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, Volume 35, Issue 1–2, pp 96–103 | Cite as

Effects of the immunomodulator diacetyl-splenopentin on antigen-induced arthritis in rabbits

  • R. Bräuer
  • K. Thoss
  • S. Henzgen
  • G. Waldmann
Inflammation and Immunomodulation


Long-term treatment with the immunomodulator diacetyl-splenopentin reduces the severity of chronic joint inflammation and cartilage destruction in rabbits with antigen-induced arthritis. The level of specific antibodies as well as specific and non-specific cell-mediated immune reactivities including the proliferative response of spleen lymphocytes to cartilage proteoglycans in treated animals are lower than in untreated arthritic rabbits. Moreover, suppressor cell activity, which normally decreases during the early phase of inflammation, is enhanced and hyperreactive helper cell potential is reduced. These findings suggest that treatment with diacetyl-splenopentin normalizes the immune regulation, which is disturbed in the early phase of inflammation. This might result in a depression of the hyperreactive immune system including the autoimmunity developed against cartilage. Lowered immune reactivity in the joint in turn reduces the severity of chronic joint inflammation.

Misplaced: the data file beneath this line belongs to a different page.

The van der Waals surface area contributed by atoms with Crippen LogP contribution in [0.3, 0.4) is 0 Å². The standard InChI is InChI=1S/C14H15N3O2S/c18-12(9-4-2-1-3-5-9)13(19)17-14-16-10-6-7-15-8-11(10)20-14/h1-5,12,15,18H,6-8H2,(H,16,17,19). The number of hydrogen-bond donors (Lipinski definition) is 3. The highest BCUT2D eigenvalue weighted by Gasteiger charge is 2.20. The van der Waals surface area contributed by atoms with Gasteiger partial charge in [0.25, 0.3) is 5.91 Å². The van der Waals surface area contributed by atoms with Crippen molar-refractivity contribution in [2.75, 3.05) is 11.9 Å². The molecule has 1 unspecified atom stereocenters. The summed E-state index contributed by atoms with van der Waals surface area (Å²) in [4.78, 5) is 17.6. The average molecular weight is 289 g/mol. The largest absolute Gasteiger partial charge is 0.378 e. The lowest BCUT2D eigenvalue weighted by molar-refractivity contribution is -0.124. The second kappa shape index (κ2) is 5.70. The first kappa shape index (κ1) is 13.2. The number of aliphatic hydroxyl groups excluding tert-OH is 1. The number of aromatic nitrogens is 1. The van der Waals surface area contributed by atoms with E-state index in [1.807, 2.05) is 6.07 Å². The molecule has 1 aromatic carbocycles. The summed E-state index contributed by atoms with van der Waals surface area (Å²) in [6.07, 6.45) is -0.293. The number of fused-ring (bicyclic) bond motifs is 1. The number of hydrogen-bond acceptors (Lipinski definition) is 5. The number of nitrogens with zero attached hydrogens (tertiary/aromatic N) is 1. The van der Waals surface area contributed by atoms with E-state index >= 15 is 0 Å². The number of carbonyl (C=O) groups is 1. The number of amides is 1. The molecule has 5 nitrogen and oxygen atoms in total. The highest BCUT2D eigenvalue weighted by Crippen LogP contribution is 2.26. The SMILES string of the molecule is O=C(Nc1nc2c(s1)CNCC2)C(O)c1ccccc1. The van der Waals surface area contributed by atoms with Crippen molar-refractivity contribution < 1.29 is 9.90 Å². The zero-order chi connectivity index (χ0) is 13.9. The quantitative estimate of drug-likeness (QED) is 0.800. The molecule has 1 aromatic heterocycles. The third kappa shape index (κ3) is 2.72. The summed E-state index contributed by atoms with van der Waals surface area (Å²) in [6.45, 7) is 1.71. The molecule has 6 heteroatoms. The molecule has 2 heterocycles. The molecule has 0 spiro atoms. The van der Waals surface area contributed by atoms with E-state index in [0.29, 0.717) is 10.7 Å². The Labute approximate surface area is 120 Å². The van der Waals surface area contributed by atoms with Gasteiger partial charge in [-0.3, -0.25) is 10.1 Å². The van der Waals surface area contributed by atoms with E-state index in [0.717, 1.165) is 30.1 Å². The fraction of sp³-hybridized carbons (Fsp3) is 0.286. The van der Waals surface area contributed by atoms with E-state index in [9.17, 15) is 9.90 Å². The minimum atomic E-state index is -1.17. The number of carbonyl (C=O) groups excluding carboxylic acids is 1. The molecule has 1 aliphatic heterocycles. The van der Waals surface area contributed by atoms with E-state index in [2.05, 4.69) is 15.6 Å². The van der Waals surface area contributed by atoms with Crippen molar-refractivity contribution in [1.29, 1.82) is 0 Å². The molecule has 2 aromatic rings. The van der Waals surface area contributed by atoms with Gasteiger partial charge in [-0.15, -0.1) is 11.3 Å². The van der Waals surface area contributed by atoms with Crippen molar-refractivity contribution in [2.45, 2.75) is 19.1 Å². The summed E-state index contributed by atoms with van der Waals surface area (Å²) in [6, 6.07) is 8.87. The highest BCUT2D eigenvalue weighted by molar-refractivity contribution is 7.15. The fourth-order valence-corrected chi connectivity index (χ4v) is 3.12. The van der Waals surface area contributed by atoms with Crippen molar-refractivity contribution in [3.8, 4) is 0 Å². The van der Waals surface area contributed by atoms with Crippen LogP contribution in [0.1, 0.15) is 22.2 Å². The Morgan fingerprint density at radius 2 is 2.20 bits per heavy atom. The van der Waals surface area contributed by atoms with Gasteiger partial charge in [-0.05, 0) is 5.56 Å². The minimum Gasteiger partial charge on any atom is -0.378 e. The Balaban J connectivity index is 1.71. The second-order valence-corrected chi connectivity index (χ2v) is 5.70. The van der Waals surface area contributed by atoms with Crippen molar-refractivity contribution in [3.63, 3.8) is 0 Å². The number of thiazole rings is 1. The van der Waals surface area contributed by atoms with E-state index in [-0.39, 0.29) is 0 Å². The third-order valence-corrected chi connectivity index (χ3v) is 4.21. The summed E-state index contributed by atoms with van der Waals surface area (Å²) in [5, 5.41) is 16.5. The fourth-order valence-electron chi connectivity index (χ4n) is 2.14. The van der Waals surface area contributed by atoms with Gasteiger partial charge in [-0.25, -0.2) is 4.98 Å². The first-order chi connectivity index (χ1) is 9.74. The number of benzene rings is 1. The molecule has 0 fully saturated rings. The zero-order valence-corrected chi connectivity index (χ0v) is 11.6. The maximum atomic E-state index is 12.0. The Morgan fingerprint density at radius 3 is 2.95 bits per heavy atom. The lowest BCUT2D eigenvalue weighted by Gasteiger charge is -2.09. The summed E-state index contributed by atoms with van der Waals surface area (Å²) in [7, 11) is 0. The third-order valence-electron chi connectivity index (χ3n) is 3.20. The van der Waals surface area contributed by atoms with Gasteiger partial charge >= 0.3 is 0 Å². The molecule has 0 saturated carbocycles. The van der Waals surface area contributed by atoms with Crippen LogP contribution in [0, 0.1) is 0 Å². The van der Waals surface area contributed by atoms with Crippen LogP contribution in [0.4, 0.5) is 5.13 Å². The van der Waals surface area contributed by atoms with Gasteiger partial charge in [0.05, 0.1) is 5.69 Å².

Immune Reactivity Arthritis Cell Activity Early Phase Specific Antibody 
These keywords were added by machine and not by the authors. This process is experimental and the keywords may be updated as the learning algorithm improves.


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Copyright information

© Birkhäuser Verlag 1992

Authors and Affiliations

  • R. Bräuer
    • 1
  • K. Thoss
    • 1
  • S. Henzgen
    • 1
  • G. Waldmann
    • 1
  1. 1.Institute of PathologyFriedrich Schiller UniversityJenaFederal Republik of Germany

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